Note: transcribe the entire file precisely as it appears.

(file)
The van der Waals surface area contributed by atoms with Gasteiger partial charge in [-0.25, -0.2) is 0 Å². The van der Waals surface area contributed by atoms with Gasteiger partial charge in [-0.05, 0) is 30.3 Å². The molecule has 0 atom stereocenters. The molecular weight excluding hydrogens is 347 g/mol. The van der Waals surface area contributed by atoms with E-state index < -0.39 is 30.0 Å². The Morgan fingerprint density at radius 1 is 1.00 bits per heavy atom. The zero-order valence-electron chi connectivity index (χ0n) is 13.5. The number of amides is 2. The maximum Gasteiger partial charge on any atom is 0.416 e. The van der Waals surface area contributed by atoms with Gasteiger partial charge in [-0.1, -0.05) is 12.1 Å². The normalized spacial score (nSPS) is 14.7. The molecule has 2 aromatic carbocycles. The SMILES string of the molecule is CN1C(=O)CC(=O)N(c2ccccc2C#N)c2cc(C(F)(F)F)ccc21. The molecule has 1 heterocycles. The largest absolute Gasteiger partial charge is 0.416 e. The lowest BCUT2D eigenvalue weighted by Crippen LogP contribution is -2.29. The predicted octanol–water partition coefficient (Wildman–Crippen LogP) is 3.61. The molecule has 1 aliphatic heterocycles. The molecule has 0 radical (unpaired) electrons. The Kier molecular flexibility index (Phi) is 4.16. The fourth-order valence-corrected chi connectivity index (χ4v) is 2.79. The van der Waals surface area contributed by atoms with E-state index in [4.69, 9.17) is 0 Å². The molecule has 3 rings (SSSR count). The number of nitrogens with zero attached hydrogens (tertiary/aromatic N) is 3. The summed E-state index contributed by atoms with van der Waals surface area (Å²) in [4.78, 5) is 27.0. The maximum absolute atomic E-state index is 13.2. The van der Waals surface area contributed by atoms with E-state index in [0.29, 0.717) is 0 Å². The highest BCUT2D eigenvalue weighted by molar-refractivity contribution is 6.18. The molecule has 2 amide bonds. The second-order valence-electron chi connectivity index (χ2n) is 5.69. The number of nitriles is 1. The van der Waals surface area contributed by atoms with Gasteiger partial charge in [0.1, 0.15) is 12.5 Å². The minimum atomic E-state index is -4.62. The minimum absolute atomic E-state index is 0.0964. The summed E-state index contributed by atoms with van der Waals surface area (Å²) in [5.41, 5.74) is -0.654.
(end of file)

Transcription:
The van der Waals surface area contributed by atoms with Gasteiger partial charge in [-0.25, -0.2) is 0 Å². The van der Waals surface area contributed by atoms with Gasteiger partial charge in [-0.05, 0) is 30.3 Å². The molecule has 0 atom stereocenters. The molecular weight excluding hydrogens is 347 g/mol. The van der Waals surface area contributed by atoms with E-state index < -0.39 is 30.0 Å². The Morgan fingerprint density at radius 1 is 1.00 bits per heavy atom. The zero-order valence-electron chi connectivity index (χ0n) is 13.5. The number of amides is 2. The maximum Gasteiger partial charge on any atom is 0.416 e. The van der Waals surface area contributed by atoms with Gasteiger partial charge in [-0.1, -0.05) is 12.1 Å². The normalized spacial score (nSPS) is 14.7. The molecule has 2 aromatic carbocycles. The SMILES string of the molecule is CN1C(=O)CC(=O)N(c2ccccc2C#N)c2cc(C(F)(F)F)ccc21. The molecule has 1 heterocycles. The largest absolute Gasteiger partial charge is 0.416 e. The lowest BCUT2D eigenvalue weighted by Crippen LogP contribution is -2.29. The predicted octanol–water partition coefficient (Wildman–Crippen LogP) is 3.61. The molecule has 1 aliphatic heterocycles. The molecule has 0 radical (unpaired) electrons. The Kier molecular flexibility index (Phi) is 4.16. The fourth-order valence-corrected chi connectivity index (χ4v) is 2.79. The van der Waals surface area contributed by atoms with E-state index in [4.69, 9.17) is 0 Å². The molecule has 3 rings (SSSR count). The number of nitrogens with zero attached hydrogens (tertiary/aromatic N) is 3. The summed E-state index contributed by atoms with van der Waals surface area (Å²) in [4.78, 5) is 27.0. The maximum absolute atomic E-state index is 13.2. The van der Waals surface area contributed by atoms with E-state index in [0.29, 0.717) is 0 Å². The highest BCUT2D eigenvalue weighted by molar-refractivity contribution is 6.18. The molecule has 2 amide bonds. The second-order valence-electron chi connectivity index (χ2n) is 5.69. The number of nitriles is 1. The van der Waals surface area contributed by atoms with Gasteiger partial charge in [0.1, 0.15) is 12.5 Å². The minimum atomic E-state index is -4.62. The minimum absolute atomic E-state index is 0.0964. The summed E-state index contributed by atoms with van der Waals surface area (Å²) in [5.41, 5.74) is -0.654.